The beautiful part about Time Machine is that it will keep backing up your new information even if your drive fills up, in which case it will delete the oldest backups.

With a Time Machine backup, you can restore a computer with all of your information exactly how it was in the event of a lost, failed, or damaged Mac or when upgrading to a new Mac. But you can also restore files individually through the Time Machine app.

Set up Time Machine backups on Mac

Here’s how to set up an automatic backup with Time Machine on your Mac with an external hard drive:

  • When you plug your external hard drive in for the first time, a dialog box will appear asking if you’d like to use it as a backup disk (external drives that don’t need a power source will power on automatically when plugged in, hard drives that use an external power source may have an on/off switch).
  • You can also head to System Preferences > Time Machine > Select Backup Disk (or Select Disk) to manually pick an external disk to use for backups

You’ll notice in the middle area of the Time Machine window that your backup will start automatically. The Back Up Automatically box will be checked by default.

You can also check the Show Time Machine in menu bar at the bottom of the Time Machine window to have quick access and control to Time Machines settings and info. You can choose to Back Up Now if you don’t want to wait for the next scheduled one.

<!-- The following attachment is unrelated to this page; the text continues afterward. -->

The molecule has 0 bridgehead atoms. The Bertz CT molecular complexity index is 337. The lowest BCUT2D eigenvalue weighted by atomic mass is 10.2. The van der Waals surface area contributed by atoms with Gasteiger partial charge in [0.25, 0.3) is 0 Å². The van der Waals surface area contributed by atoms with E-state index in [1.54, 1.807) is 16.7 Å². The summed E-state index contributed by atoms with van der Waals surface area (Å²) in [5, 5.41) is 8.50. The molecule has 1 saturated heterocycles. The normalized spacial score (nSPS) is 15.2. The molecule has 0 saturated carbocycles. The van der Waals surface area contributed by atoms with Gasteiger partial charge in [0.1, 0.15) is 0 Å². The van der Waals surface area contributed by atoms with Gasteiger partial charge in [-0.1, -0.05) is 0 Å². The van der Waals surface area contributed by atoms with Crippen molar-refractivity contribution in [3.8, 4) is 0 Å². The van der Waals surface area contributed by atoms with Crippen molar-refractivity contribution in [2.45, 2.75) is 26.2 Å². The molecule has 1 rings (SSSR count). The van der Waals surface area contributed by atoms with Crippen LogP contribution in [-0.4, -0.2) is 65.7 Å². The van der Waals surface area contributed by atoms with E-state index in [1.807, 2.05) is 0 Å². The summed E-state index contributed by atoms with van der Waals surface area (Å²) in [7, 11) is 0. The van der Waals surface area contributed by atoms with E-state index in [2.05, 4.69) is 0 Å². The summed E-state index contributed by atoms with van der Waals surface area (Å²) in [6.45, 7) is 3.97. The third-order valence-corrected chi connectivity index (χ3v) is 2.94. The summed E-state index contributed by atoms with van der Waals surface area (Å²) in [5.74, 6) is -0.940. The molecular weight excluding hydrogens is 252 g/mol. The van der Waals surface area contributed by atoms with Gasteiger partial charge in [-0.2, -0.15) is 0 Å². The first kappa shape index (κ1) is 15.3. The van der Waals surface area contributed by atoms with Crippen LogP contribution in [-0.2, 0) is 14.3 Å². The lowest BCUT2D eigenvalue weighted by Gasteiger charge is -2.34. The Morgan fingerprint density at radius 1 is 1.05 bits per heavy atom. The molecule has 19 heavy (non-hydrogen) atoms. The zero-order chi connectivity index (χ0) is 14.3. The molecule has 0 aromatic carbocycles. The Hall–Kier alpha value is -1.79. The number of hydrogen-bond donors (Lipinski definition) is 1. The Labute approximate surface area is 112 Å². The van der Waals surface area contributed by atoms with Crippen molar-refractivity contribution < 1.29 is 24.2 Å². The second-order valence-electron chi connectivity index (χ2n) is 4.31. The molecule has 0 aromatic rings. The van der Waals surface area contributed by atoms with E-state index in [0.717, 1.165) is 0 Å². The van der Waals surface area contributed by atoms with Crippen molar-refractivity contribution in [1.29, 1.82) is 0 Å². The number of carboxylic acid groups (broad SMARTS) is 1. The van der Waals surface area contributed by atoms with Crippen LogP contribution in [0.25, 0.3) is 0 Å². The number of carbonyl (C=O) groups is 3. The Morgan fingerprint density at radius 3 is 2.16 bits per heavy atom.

You may also notice if you are using a MacBook that the automatic backup may not start until you plug in your power adapter (alternately, you can go to System Preferences > Time Machine > Options and check the box next to “Back up while on battery power.”

Once your backup has started you’ll see the details of your backup and a time estimate (take that as a loose estimate). Your first backup may take multiple hours to finish.

When your backup is complete you’ll see it in the Time Machine window as well as in the menu bar. If you ever need to get back to Time Machine preferences and don’t have the menu bar option turned on you can find it by clicking top left of your Mac  > System Preferences > Time Machine.

Cloud Backups for Macs

A cloud backup is stored on a remote server instead of being stored on an external hard drive or device that you have. We will deconstruct and build a greater understanding of cloud services in future articles, but for now, we’ll focus on cloud backups specifically.

Automatic cloud backups for your Mac are usually a paid service. Backblaze is the most popular automatic cloud backup service for Mac (and other platforms as well). It offers a free trial and costs starting at $6/month (there are other ways to do this, but they often become more complex).